It wasn’t a good weekend for those hoping to see Venezuela interim President Juan Guaidó go to bed at the Miraflores Presidential Palace. Instead, he’s still in Colombia, and not looking very happy about it, waiting to meet with the Lima Group in Bogota on Monday.
Many believed this would all be over by now, and that future meetings of the Lima Group totally unnecessary.
After an inspiring concert on Friday in Colombia organized by Virgin Airways founder Richard Branson to raise money for humanitarian aid for Venezuela, the already delivered aid was supposed to start entering Venezuela on the following day, Saturday, even though usurper and dictator Nicolas Maduro vowed to stop it from coming in.
And Maduro did indeed stop it, despite all of the U.S. bravado saying that this aid was going to get through one way or the other. Here are the physical logistics of why Maduro succeeded, and the sad truths about the Venezuelans’ failure to make it otherwise.
The main transit points for the aid leaving Colombia and into Venezuela were two “paved” crossing routes at the Simon Bolivar and Tienditas bridges connecting the two countries. All Maduro had to do was stop all transit and gatherings on the Venezuela side of those bridges, and that was pretty easy to do, considering the narrow nature of these crossings. Interim Guaidó’s plan didn’t include any contingencies or routes or surprises to bring any of this aid in through other off-the-beaten-track foot routes, albeit as ineffective as those might be. But because this is politics, this was a major fail. Nothing at all got through.
Maduro simply cleared the Venezuelan side of the border of all opposition protesters, and then stopped opposition protesters from pouring in with aid from the Colombian side, which was even easier.
And although some Maduro supporters, his “Colectivos,” worked their way into Colombia and attacked the opposition, Colombia security forces quickly took care of these situations.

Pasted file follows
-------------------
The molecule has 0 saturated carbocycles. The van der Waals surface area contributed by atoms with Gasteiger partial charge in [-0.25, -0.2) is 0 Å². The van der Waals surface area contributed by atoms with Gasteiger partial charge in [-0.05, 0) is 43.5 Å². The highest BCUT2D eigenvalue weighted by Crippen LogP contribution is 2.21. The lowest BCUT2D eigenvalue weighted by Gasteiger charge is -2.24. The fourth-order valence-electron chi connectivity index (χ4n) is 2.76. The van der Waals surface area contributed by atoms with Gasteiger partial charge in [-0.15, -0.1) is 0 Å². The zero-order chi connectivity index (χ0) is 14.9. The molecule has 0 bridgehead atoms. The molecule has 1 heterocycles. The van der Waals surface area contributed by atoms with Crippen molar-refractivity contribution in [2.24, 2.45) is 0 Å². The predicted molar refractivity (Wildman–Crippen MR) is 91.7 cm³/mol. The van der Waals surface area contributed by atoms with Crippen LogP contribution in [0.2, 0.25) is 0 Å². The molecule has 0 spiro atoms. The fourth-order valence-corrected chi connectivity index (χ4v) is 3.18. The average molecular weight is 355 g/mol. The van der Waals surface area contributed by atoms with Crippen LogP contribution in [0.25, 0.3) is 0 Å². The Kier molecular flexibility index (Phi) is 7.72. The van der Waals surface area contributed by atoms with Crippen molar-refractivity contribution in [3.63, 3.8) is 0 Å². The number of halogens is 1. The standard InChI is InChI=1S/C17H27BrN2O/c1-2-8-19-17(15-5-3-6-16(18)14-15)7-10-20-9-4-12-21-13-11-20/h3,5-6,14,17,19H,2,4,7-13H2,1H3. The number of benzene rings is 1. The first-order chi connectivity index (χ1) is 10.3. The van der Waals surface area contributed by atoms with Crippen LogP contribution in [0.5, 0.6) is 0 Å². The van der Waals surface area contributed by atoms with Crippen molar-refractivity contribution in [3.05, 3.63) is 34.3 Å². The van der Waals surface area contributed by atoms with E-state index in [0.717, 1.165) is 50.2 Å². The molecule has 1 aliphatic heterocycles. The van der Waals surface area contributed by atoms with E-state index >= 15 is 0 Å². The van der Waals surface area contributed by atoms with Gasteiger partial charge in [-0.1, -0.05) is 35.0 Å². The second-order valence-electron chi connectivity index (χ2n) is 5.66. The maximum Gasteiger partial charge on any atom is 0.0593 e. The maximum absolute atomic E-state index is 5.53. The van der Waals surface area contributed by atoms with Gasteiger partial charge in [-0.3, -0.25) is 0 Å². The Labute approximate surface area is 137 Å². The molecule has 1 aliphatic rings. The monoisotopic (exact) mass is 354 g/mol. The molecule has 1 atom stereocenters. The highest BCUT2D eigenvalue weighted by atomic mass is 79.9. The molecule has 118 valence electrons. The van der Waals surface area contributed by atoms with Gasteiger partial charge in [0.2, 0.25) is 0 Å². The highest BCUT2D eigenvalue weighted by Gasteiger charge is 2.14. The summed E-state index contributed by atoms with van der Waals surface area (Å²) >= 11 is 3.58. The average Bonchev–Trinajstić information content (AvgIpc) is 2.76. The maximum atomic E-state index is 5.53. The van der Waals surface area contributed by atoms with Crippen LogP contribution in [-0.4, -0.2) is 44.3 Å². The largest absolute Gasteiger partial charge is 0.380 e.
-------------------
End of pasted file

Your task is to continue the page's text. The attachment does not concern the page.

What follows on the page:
Reports say two dead, around fifty wounded, and although accurate statistics are always hard to come by in this part of the world, this seems about right. There was no major carnage, no slaughter, no reason for U.S. military intervention, because there was no major uprising on the part of the Venezuelan people for the U.S. to support. Same thing for the minor crossings into Brazil.
That’s the sad truth. When push came to shove, most Venezuelans stayed home, and stayed away from where their presence could have made a big difference.
On Sunday morning, Guaidó pitifully asked for “U.S. intervention,” inferring military intervention, even though the conditions on the ground this weekend couldn’t make such a request anywhere near valid.
Pompeo commented on the situation in an interview with Chris Wallace Sunday morning, and he wasn’t beating those war drums as he has over the past few weeks. The Lima Group meets Monday to discuss the crisis, but the U.S. isn’t part of that, although Pence will be attending. So unless they call for military intervention, with Colombia and its President Ivan Duque taking the lead, I don’t think anyone can expect the U.S. to go it alone. (And with Canada as a founding member of Lima, don’t get your hopes up.)
Should Colombia, or Brazil, or anyone cross those borders to throw Maduro out, expect the U.S. to “support” them with troops and firepower, even though the U.S. wouldn’t be there in just a support role, but instead, still carrying most of the military load.
But absent the willingness of Venezuelans to actually stand up and fight for themselves? Even knowing the U.S. has their back?
At this point, it would be a political death trap for Trump, and he now realizes it. Maduro didn’t give Trump a good enough excuse this weekend to give the order.